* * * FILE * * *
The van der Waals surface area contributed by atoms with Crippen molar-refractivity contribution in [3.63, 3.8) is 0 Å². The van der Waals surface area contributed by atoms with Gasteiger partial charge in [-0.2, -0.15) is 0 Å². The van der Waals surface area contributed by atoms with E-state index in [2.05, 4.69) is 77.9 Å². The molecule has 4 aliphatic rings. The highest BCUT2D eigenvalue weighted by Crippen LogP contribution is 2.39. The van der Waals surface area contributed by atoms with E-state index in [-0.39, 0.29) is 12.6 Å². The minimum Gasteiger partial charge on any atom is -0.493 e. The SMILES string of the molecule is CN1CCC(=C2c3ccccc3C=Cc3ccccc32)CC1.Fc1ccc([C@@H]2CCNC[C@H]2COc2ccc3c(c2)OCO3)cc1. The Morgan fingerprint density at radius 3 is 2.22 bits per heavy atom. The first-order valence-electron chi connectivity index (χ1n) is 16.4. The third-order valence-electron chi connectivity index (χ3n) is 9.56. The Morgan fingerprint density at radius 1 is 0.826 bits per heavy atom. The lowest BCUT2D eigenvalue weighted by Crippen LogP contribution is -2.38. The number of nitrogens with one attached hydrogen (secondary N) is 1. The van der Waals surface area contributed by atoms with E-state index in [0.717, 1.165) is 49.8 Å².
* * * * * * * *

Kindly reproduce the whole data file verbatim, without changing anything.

The van der Waals surface area contributed by atoms with Crippen molar-refractivity contribution in [3.63, 3.8) is 0 Å². The van der Waals surface area contributed by atoms with Gasteiger partial charge in [-0.2, -0.15) is 0 Å². The van der Waals surface area contributed by atoms with E-state index in [2.05, 4.69) is 77.9 Å². The molecule has 4 aliphatic rings. The highest BCUT2D eigenvalue weighted by Crippen LogP contribution is 2.39. The van der Waals surface area contributed by atoms with E-state index in [-0.39, 0.29) is 12.6 Å². The minimum Gasteiger partial charge on any atom is -0.493 e. The SMILES string of the molecule is CN1CCC(=C2c3ccccc3C=Cc3ccccc32)CC1.Fc1ccc([C@@H]2CCNC[C@H]2COc2ccc3c(c2)OCO3)cc1. The Morgan fingerprint density at radius 3 is 2.22 bits per heavy atom. The first-order valence-electron chi connectivity index (χ1n) is 16.4. The third-order valence-electron chi connectivity index (χ3n) is 9.56. The Morgan fingerprint density at radius 1 is 0.826 bits per heavy atom. The lowest BCUT2D eigenvalue weighted by Crippen LogP contribution is -2.38. The number of nitrogens with one attached hydrogen (secondary N) is 1. The van der Waals surface area contributed by atoms with E-state index in [0.717, 1.165) is 49.8 Å².